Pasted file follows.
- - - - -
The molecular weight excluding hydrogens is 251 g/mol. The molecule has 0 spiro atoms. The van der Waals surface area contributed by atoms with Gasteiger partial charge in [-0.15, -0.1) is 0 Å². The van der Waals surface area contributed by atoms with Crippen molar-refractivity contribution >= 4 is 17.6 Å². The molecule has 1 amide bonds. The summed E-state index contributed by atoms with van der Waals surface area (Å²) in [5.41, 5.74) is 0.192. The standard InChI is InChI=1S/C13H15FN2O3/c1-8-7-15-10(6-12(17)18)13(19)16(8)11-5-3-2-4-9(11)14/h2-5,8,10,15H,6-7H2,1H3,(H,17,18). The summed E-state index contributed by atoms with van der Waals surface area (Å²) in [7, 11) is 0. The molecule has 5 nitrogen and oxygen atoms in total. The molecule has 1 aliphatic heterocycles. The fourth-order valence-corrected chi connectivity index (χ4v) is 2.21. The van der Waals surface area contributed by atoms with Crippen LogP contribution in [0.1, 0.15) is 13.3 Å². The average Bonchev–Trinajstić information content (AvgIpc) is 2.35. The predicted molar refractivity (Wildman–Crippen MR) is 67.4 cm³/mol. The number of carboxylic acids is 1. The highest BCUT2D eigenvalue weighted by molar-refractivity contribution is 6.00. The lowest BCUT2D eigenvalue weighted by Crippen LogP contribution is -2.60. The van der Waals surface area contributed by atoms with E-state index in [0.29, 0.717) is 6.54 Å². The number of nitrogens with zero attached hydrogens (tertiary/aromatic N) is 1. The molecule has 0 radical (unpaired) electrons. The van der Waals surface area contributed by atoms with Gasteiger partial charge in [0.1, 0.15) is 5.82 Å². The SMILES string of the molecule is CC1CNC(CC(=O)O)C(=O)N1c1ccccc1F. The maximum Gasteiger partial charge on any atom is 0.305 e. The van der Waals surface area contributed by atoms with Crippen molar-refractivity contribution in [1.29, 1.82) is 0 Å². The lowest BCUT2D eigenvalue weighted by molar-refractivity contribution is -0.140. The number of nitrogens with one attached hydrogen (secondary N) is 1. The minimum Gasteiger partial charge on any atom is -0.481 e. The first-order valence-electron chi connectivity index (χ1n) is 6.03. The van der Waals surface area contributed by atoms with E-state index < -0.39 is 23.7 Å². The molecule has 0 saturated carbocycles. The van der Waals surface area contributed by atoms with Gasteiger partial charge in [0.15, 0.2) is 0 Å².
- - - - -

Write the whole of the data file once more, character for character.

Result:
The molecular weight excluding hydrogens is 251 g/mol. The molecule has 0 spiro atoms. The van der Waals surface area contributed by atoms with Gasteiger partial charge in [-0.15, -0.1) is 0 Å². The van der Waals surface area contributed by atoms with Crippen molar-refractivity contribution >= 4 is 17.6 Å². The molecule has 1 amide bonds. The summed E-state index contributed by atoms with van der Waals surface area (Å²) in [5.41, 5.74) is 0.192. The standard InChI is InChI=1S/C13H15FN2O3/c1-8-7-15-10(6-12(17)18)13(19)16(8)11-5-3-2-4-9(11)14/h2-5,8,10,15H,6-7H2,1H3,(H,17,18). The summed E-state index contributed by atoms with van der Waals surface area (Å²) in [7, 11) is 0. The molecule has 5 nitrogen and oxygen atoms in total. The molecule has 1 aliphatic heterocycles. The fourth-order valence-corrected chi connectivity index (χ4v) is 2.21. The van der Waals surface area contributed by atoms with Crippen LogP contribution in [0.1, 0.15) is 13.3 Å². The average Bonchev–Trinajstić information content (AvgIpc) is 2.35. The predicted molar refractivity (Wildman–Crippen MR) is 67.4 cm³/mol. The number of carboxylic acids is 1. The highest BCUT2D eigenvalue weighted by molar-refractivity contribution is 6.00. The lowest BCUT2D eigenvalue weighted by Crippen LogP contribution is -2.60. The van der Waals surface area contributed by atoms with E-state index in [0.29, 0.717) is 6.54 Å². The number of nitrogens with zero attached hydrogens (tertiary/aromatic N) is 1. The molecule has 0 radical (unpaired) electrons. The van der Waals surface area contributed by atoms with Gasteiger partial charge in [0.1, 0.15) is 5.82 Å². The SMILES string of the molecule is CC1CNC(CC(=O)O)C(=O)N1c1ccccc1F. The maximum Gasteiger partial charge on any atom is 0.305 e. The van der Waals surface area contributed by atoms with Crippen molar-refractivity contribution in [1.29, 1.82) is 0 Å². The lowest BCUT2D eigenvalue weighted by molar-refractivity contribution is -0.140. The number of nitrogens with one attached hydrogen (secondary N) is 1. The minimum Gasteiger partial charge on any atom is -0.481 e. The first-order valence-electron chi connectivity index (χ1n) is 6.03. The van der Waals surface area contributed by atoms with E-state index < -0.39 is 23.7 Å². The molecule has 0 saturated carbocycles. The van der Waals surface area contributed by atoms with Gasteiger partial charge in [0.15, 0.2) is 0 Å².